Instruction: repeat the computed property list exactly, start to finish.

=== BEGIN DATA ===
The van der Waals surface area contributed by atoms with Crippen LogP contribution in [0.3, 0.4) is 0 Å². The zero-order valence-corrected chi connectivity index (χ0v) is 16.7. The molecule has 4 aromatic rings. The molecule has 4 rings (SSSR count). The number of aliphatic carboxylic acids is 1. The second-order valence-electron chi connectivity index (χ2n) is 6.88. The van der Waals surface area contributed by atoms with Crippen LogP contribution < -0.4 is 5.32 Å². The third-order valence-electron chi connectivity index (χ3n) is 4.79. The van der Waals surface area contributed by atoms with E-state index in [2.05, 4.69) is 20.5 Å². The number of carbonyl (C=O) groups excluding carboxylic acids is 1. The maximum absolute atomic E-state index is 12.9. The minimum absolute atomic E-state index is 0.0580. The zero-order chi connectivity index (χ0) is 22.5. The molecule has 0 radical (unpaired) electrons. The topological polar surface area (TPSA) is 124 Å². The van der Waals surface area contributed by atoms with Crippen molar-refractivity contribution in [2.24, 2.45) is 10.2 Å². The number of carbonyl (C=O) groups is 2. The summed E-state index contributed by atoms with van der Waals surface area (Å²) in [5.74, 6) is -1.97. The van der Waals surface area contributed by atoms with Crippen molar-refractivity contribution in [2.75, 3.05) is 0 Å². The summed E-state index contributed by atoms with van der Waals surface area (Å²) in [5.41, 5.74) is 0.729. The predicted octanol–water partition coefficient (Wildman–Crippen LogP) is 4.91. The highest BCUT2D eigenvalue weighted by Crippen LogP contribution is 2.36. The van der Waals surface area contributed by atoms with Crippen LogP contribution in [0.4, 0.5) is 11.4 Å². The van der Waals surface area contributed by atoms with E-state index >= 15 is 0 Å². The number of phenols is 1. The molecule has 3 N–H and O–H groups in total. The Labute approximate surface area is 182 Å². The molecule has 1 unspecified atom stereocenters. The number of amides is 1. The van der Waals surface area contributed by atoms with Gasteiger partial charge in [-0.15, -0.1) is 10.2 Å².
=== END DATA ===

The van der Waals surface area contributed by atoms with Crippen LogP contribution in [0.3, 0.4) is 0 Å². The zero-order valence-corrected chi connectivity index (χ0v) is 16.7. The molecule has 4 aromatic rings. The molecule has 4 rings (SSSR count). The number of aliphatic carboxylic acids is 1. The second-order valence-electron chi connectivity index (χ2n) is 6.88. The van der Waals surface area contributed by atoms with Crippen LogP contribution < -0.4 is 5.32 Å². The third-order valence-electron chi connectivity index (χ3n) is 4.79. The van der Waals surface area contributed by atoms with E-state index in [2.05, 4.69) is 20.5 Å². The number of carbonyl (C=O) groups excluding carboxylic acids is 1. The maximum absolute atomic E-state index is 12.9. The minimum absolute atomic E-state index is 0.0580. The zero-order chi connectivity index (χ0) is 22.5. The molecule has 0 radical (unpaired) electrons. The topological polar surface area (TPSA) is 124 Å². The van der Waals surface area contributed by atoms with Crippen molar-refractivity contribution in [2.24, 2.45) is 10.2 Å². The number of carbonyl (C=O) groups is 2. The summed E-state index contributed by atoms with van der Waals surface area (Å²) in [5.74, 6) is -1.97. The van der Waals surface area contributed by atoms with Crippen molar-refractivity contribution in [2.75, 3.05) is 0 Å². The summed E-state index contributed by atoms with van der Waals surface area (Å²) in [5.41, 5.74) is 0.729. The predicted octanol–water partition coefficient (Wildman–Crippen LogP) is 4.91. The highest BCUT2D eigenvalue weighted by Crippen LogP contribution is 2.36. The van der Waals surface area contributed by atoms with Crippen LogP contribution in [0.4, 0.5) is 11.4 Å². The van der Waals surface area contributed by atoms with E-state index >= 15 is 0 Å². The number of phenols is 1. The molecule has 3 N–H and O–H groups in total. The Labute approximate surface area is 182 Å². The molecule has 1 unspecified atom stereocenters. The number of amides is 1. The van der Waals surface area contributed by atoms with Gasteiger partial charge in [-0.15, -0.1) is 10.2 Å².